Queen Victoria responded to her daughter with the news that "Moretta has expressed a strong wish not to marry now and I own I think you should let it alone for the present. Let her see people, but pray do not force it on, for if she has no inclination if she doesn't like anyone, it would never do." The Queen also cautioned Vicky: "But don't force or press her to marry for marrying's sake: that is dreadful. And I think it is hardly right or dignified for you to go about trying to marry your daughter and getting refusals. I had something of that kind to go through with Louise and suffered and it was very painful." She also informed Vicky that there was no chance for marriage between Grand Duke Alexander and Moretta, "for he does not think of marrying for some time to come and no prospect is held out of it in the future."

Kaiser Wilhelm informed Viktoria that she was to marry -- for reasons of the state -- Prince Adolf of Schaumburg-Lippe, although it is difficult to understand how a marriage between the fourth son of the Prince of Schaumburg-Lippe and the daughter of the late German emperor could be described as "reasons of state."

 But the Kaiser was determined to find a husband for his sister, “not least to pre-empt his mother’s active efforts in this direction,” according to Wilhelm’s biographer, John Röhl.

In early 1889, Wilhelm entrusted his close friend, Philipp zu Eulenberg with a “secret mission to investigate the private circumstances of Prince Adolf of Schaumburg-Lippe.” Wilhelm received the favorable report in February, and he thanked his friend “with all his heart.”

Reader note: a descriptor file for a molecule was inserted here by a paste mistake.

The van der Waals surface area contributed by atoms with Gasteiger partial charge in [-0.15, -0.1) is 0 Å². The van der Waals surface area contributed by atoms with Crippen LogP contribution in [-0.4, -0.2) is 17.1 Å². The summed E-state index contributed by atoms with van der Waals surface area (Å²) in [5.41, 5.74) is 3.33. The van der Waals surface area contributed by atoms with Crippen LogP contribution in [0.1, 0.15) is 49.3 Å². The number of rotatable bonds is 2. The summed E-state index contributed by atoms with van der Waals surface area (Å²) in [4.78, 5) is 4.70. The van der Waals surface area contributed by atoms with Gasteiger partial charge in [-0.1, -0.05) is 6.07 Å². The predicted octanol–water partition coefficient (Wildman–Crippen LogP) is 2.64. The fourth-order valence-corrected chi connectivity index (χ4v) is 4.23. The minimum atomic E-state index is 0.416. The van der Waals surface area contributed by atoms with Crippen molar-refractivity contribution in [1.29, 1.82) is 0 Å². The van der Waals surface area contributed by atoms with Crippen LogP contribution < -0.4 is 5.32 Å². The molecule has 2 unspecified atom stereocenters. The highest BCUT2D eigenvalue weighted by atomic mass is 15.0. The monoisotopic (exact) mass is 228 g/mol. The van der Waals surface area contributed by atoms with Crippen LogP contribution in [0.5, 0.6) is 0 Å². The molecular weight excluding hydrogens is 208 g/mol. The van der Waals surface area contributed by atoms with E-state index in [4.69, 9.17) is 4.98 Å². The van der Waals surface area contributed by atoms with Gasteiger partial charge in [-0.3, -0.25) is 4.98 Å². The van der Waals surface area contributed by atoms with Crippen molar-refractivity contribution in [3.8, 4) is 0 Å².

Prince Adolf, born in the same year as the Kaiser, “was good looking and not without means,” and in Wilhelm’s mind, the perfect match for his sister. Toward the end of that year, zu Eulenberg was sent once again to Bückeburg on another secret mission, where “after protracted negotiations” with the Prince of Schaumburg-Lippe, he succeeded in planning for Adolf to pay a “discreet call” on Empress Friedrich and her two daughters, Viktoria and Margarete, who were in Italy.

Adolf proposed on June 11, 1890. Empress Friedrich wrote to her mother. "Now I have a piece of news to impart which is that yesterday the Prince of Schaumburg-Lippe proposed to Vicky and she has accepted. In her depression and discouragement, feeling that the happiness she had hoped for is not to be hers, she accepts this. I hope it is a wise step, but it made my heart ache to think it is not what she dreamt of....William wishes this marriage particularly. I have cried so much I feel quite ill. But I think the young man is thoroughly trustworthy and good and I am sure he will try to make her happy, and she will try her utmost to do her duty...This has all come about rather suddenly. Prince Adolf came here to see me....He has seen very little of the world and has not travelled. I think it would do him an immense deal of good to go about little....I dare not think of parting with her as it will be dreadful and yet I am glad she should have a house of her own and someone to protect her in case I die, and I am also thankful to think she will not live very far off."